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Soc/EDS 126: Topic #1 The Democratic Conception of Education.

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Presentation on theme: "Soc/EDS 126: Topic #1 The Democratic Conception of Education."— Presentation transcript:

1 Soc/EDS 126: Topic #1 The Democratic Conception of Education

2 Announcements If you are new today, see me, and pick up syllabus and assignments New People need to be assigned to groups to write reflections Sections: Thursdays, starting today, 1:00-2:00 or 3:30-4:30, Pepper Canyon 304

3 The Political Economic Context in Colonial Times US: An Agrarian Society (90%) South: large estates (slave labor) North: Small Family farms The Family was the Productive Unit Families were self sufficient-- Faith in the individual hid commutarian processes * Patriarchal

4 The Government Representative, decentralized –Jefferson: If democracy was to succeed, the citizenry must be rational, well informed –Faith in Reason, power of persuasion and negotiation (Influence of Enlightenment)

5 The Jeffersonian Educational Ideal ( s) Public Education: 3 Tiers-- Elementary school, grammar school, university Caveat: Education Proposals applied only to free, white males Ideas Not Actualized Nationally in his Lifetime

6 1st Tier: Elementary School: State Supported Available to the mass of the population (males) Duration: Three years Curriculum: "3 Rs" reading, (w)riting, (a)rithmetic, Purposes: Practical: to engage in commerce, buy & sell goods Citizenship: Communication, Read and understand governmental proposals, announcements, newspapers

7 2nd Tier: Grammar Schools Best students promoted/Selected from Elementary Schools boarding schools tax free enrollment boys only 1/3 dropped out prepare future governmental leaders curriculum: college prep:

8 3rd Tier: University “Natural” civic virtue--Yield qualified citizens and leaders Courses Languages (Greek & Latin), Government, Ethics, Faculty psychology: mind strengthened by "exercise" General cognitive skills, not specialized vocational skills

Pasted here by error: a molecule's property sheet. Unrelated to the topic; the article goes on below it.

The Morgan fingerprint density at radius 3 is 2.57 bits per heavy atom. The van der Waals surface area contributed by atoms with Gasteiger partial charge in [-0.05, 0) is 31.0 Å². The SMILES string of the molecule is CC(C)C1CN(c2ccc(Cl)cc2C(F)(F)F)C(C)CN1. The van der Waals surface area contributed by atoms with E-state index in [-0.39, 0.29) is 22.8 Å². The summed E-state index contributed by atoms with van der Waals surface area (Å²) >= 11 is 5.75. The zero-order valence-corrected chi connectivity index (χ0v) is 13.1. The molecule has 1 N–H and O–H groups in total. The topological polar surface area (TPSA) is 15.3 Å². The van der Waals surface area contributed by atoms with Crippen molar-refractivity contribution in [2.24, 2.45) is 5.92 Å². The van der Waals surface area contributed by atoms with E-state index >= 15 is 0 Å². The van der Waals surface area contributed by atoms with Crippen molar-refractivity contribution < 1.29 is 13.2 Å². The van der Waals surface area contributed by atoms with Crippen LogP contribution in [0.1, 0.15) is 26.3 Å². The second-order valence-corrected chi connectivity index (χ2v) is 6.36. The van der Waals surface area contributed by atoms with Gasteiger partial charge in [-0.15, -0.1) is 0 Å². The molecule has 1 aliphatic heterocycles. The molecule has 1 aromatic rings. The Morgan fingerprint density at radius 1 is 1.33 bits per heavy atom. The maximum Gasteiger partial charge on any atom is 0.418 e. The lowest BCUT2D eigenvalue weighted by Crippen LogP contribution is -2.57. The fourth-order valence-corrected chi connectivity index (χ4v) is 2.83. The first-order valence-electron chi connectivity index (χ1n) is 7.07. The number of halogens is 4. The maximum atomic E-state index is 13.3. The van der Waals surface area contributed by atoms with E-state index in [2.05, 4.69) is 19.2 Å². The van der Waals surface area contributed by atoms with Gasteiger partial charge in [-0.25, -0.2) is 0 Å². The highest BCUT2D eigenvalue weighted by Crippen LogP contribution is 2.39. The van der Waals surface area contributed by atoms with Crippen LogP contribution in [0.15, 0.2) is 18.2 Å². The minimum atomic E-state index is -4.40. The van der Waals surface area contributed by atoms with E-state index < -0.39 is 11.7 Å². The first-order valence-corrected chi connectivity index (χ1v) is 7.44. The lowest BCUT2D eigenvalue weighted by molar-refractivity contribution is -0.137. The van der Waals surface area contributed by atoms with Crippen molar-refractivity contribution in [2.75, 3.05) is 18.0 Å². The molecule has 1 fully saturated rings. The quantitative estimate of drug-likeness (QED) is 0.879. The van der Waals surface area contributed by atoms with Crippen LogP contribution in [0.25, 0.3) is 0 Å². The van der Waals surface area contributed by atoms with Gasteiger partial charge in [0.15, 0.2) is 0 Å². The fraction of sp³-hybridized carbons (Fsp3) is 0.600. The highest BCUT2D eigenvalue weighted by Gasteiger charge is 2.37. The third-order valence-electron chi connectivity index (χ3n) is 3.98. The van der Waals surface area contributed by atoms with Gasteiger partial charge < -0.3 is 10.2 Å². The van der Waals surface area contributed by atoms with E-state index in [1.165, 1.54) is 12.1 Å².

9 Curriculum & Instruction: Elementary School Reading and writing in the service of religious/ moral training Content of instruction in colonial schools was primarily religious & authoritarian New England Primer (for complete text see: nep1805contents.htmlhttp://www.gettysburg.edu/~tshannon/his341/ nep1805contents.html

10 New England Primer

11 Religious & Authoritarian Curriculum & Instruction Alphabet: guide to spelling, followed by statement: "Now the child being entered in his letters and spelling, let him learn, these and such sentences by heart, whereby he will be both instructed in his duty and encouraged in his learning”

12 Religious & Authoritarian Instruction Memorize verse: “I will fear God and honor the KING, I will honor my Father and Mother I will obey my superiors I will submit to my elders

13 Alphabet of Lessons for Youth An alphabetic listing of statements containing religious and moral maxims that the student was required to memorize: –A: "A wise son makes a glad father, but a foolish son is the heaviness of his Mother” –B: "Better is little with the fear of the Lord, than great treasure and trouble therewith” –C: "Come into Christ all ye that labor and are heavy handed and He will give you rest"

14 Short Catechism ( memorize questions and answers) Q: What is the end of man? A: Man’s chief end is to Glorify God and to enjoy him forever Q: What rule hath God given to direct us how we may glorify and enjoy him? A: The word of God, which is contained in the scriptures of the Old and New Testament, is the only rule to direct us how we may glorify and enjoy him

15 Summary The function of education in Colonial times-- education of citizens for democracy The structure of education: one-room school house Learning: –memorization: authoritarian-- –Teacher/TEXT: (God) is the authority; -- Students are “empty vessels, “blank slates” CONTRADICTION?-given Jefferson’s beliefs and ideals???

16 Summary--Continued Lessons: --Teach duty to family and God; --Origins of “recitation script” --Teacher Initiates, Students Respond, Teacher Evaluates (I-R-E) --Moral lessons connected to “academic” lessons Reading and writing in the service of religious/moral training defined in explicitly Protestant terms


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